Driven might be the best way to describe Kathleen Edwards.
Kathleen Margaret Edwards was born on July 11th 1978 in Ottawa, Ontario. Her father was a diplomat,and Kathleen grew up in such countries as South Korea and Switzerland. At the age of five, she started taking classical violin lessons that continued for the next twelve years. This came in handy when she recorded Failer; Kathleen played and arranged all the string parts on the album.
In 1997 her family moved back to Canada, and Kathleen’s musical tastes changed. Before this time she was mainly interested in mainstream pop music, but now she started to listen to her brother’s record collection. Her brother’s music included artists Bob Dylan and Neil Young. During her last two years of high school she started to play more guitar than studying.
“I played in (a school) band, but I never played in a band that wasn’t part of my musical upbringing, until I started playing guitar at summer-camp. I started playing more and more and wouldn’t study for exams, and just play down in my room. It started to take priority over doing well in school.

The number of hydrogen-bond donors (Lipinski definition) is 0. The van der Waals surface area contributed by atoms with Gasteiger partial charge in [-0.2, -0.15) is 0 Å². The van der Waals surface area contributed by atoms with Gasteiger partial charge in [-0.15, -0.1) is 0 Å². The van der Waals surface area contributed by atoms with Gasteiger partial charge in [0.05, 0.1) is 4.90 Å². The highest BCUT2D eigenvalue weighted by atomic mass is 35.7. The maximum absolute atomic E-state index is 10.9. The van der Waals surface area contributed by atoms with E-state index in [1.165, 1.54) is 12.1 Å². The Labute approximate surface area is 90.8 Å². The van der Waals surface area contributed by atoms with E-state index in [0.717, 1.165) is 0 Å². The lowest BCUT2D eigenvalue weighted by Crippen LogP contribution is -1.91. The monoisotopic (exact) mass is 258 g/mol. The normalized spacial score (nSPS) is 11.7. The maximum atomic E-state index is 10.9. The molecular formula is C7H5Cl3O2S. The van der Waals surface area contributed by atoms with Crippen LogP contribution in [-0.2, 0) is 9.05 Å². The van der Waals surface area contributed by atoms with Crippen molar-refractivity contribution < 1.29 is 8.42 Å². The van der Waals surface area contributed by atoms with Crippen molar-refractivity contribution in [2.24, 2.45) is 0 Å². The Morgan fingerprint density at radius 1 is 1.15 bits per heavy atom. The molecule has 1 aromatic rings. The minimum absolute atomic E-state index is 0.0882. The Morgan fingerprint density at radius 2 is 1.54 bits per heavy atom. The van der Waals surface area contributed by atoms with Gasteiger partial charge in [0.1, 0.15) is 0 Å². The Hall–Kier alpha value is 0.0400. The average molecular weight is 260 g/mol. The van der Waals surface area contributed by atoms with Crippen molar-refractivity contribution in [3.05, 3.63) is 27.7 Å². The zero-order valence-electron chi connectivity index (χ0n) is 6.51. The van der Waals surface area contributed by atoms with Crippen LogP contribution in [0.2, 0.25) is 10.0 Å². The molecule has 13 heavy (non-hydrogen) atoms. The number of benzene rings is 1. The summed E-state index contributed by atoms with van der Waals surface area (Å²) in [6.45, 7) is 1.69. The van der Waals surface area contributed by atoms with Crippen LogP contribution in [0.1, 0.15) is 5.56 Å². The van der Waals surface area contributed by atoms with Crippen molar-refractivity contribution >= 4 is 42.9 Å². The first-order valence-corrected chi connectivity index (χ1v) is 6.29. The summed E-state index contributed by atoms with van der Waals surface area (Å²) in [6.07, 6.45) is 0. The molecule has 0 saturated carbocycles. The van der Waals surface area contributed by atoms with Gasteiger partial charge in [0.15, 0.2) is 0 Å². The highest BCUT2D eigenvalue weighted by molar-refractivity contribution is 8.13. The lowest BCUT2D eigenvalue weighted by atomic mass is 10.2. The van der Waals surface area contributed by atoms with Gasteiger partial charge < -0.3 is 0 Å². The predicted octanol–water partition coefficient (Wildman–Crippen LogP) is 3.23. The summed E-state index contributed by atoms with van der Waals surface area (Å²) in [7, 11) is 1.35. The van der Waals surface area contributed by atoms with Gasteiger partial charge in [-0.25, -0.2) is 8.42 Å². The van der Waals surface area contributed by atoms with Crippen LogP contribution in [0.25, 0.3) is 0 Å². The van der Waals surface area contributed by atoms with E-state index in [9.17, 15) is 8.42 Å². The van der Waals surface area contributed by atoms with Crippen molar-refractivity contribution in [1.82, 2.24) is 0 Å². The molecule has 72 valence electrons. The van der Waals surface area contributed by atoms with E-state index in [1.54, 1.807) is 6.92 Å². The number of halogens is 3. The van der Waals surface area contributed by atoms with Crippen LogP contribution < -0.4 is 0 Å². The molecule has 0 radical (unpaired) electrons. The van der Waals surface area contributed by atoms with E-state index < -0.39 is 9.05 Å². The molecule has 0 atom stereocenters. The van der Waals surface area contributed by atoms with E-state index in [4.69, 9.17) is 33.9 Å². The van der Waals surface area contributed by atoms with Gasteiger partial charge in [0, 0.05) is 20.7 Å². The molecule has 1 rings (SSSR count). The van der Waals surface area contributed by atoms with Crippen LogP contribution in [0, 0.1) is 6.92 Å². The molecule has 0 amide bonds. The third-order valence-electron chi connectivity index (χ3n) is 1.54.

In 1999 she started to play open mike nights, and at the same time she started writing her own songs. She recorded the six-song ep Building 55, pressing 500 copies. She took it on a tour of a tour of Canada in her Suburban truck, the one pictured on the cover of Failer. She booked her own shows-made just enough gas money to take her from place to place.
Her latest album, Voyageur, came out on January 17th 2012. It became the most successful release of her career, with Voyageur debuting at #1 on Amazon and iTunes CA, #9 on Amazon US and #2 overall in Canada.
“I really feel as though it’s my best work – I feel so proud of it and it challenges me still in the sense of trying to find ways of doing it justice within a live context. That’s been great because previous albums have felt a little like live songs committed to record which made them a little bit easier to convert thus as I say, Voyageur has represented more of a challenge, and it’s been really rewarding in that sense.”
“I thought to myself: “If this is the last record I get to make, I gotta make it count.”